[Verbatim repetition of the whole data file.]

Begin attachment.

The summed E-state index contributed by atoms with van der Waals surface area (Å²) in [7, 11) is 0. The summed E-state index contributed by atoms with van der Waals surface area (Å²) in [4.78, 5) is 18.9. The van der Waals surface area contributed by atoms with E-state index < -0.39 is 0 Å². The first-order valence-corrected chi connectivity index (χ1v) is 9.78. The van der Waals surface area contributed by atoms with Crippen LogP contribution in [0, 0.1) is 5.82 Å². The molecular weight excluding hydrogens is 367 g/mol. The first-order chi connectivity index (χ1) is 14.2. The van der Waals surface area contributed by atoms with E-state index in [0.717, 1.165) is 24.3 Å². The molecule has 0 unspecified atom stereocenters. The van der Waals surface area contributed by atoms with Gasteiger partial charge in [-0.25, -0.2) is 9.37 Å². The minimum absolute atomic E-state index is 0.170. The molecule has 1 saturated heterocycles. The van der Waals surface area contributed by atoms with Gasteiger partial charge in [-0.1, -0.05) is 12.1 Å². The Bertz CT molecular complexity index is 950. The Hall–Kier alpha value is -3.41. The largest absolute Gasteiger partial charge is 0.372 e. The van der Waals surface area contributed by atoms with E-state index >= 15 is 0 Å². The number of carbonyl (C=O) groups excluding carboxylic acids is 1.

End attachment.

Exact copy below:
The summed E-state index contributed by atoms with van der Waals surface area (Å²) in [7, 11) is 0. The summed E-state index contributed by atoms with van der Waals surface area (Å²) in [4.78, 5) is 18.9. The van der Waals surface area contributed by atoms with E-state index < -0.39 is 0 Å². The first-order valence-corrected chi connectivity index (χ1v) is 9.78. The van der Waals surface area contributed by atoms with Crippen LogP contribution in [0, 0.1) is 5.82 Å². The molecular weight excluding hydrogens is 367 g/mol. The first-order chi connectivity index (χ1) is 14.2. The van der Waals surface area contributed by atoms with E-state index in [0.717, 1.165) is 24.3 Å². The molecule has 0 unspecified atom stereocenters. The van der Waals surface area contributed by atoms with Gasteiger partial charge in [-0.25, -0.2) is 9.37 Å². The minimum absolute atomic E-state index is 0.170. The molecule has 1 saturated heterocycles. The van der Waals surface area contributed by atoms with Gasteiger partial charge in [-0.1, -0.05) is 12.1 Å². The Bertz CT molecular complexity index is 950. The Hall–Kier alpha value is -3.41. The largest absolute Gasteiger partial charge is 0.372 e. The van der Waals surface area contributed by atoms with E-state index >= 15 is 0 Å². The number of carbonyl (C=O) groups excluding carboxylic acids is 1.